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A New Option For Monetizing and Delivering Conference Content

Traci Browne
Sep 01, 2016
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Have you ever considered offering up your conference or event content to a wider audience through video? Of course you have. This is old news. What is new is a distribution option for that content--a platform that can reach tens of millions of viewers.

YouTube is an excellent choice if you want to offer that content to the world for free. However, what if you want to use that content as a revenue source?

I’m not talking about virtual conference passes sold for hundreds of dollars. I’m talking about a few dollars here and there of passive income, and a small bit of effort on your part to get it.

If that sounds appealing, you may want to look into Amazon Video Direct. They announced this service in May of this year, so by now they should have a lot of the kinks worked out.

Amazon Video Direct offers four distribution options for creators.
• Per hour royalty fee - 15 cents per hour streamed in the US, 6 cents elsewhere.
• Add-on subscription - sold through Streaming Partners Program
• Digital Rental or Purchase - 50/50 split with Amazon
• Free with ads - creators receive a 55 percent share of ad revenue (similar to YouTube)

Realistically, your conference content is not likely going to be as in demand as Oscar-winning movies, or popular television series. You are serving a niche audience, so the digital rental or purchase option may be the best choice for quality content for which your audience would be willing to fork over a few bucks.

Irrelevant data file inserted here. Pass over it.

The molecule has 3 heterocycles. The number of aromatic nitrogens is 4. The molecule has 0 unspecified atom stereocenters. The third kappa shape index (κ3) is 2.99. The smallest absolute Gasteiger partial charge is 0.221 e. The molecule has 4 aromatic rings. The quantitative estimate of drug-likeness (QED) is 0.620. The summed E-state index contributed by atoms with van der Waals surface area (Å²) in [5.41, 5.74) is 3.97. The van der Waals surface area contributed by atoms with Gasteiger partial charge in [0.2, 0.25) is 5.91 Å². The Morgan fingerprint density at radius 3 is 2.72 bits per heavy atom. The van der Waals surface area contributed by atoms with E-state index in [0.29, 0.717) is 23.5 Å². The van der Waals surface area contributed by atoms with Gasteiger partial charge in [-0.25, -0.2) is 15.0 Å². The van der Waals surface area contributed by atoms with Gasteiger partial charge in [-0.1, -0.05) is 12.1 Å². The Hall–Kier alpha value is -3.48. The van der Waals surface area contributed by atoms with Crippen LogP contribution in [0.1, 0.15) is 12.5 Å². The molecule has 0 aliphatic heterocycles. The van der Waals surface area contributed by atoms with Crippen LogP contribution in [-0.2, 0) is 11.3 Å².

If you have a dedicated niche audience who wants access to your content as soon as you post it, the add-on subscription option might be worthwhile.

You might consider producing a video series with the intention of using Amazon Video Direct as your distribution partner if you’re finding there is a demand for your content, and you have an audience willing to pay a little something for it.

Uploading content to Amazon Video Direct is more complicated than uploading to YouTube. According to a review in USA Today, you need to credit the cast and crew (even if it’s just one person talking into the camera), and all videos must be captioned (not a free service).

I imagine the reason for those requirements is because Amazon is looking to discourage a deluge of amateur “cats in boxes” video, in favor of more professionally produced video. In other words, they are going for quality, not quantity.

A few things to consider.
Copyright: Be careful you are only posting content for which you own the copyright. Talk to your legal department to include ownership and distribution of your content in your speaker contracts.

Promotion: While Amazon will provide a wider audience you might not know exists for your content, that does not mean you do not have to do any promotion yourself. Include links to your Amazon Video Direct content on your website and communications.

Content Quality: If you opt for charging for a subscription add-on or going the rental and purchase route, be sure your content is something the viewer finds beneficial and something they cannot get anywhere else for free.

Video Quality: While viewers are okay with low production values on YouTube, they are expecting something a bit more polished on Amazon. You will need to include professional videographers in your budget and invest in some postproduction editing.

Amazon Video Direct may not be the answer if you are currently selling digital conference content for hundreds of dollars, but if you are looking to make a few extra bucks on something you can set and forget, it is worth a look.

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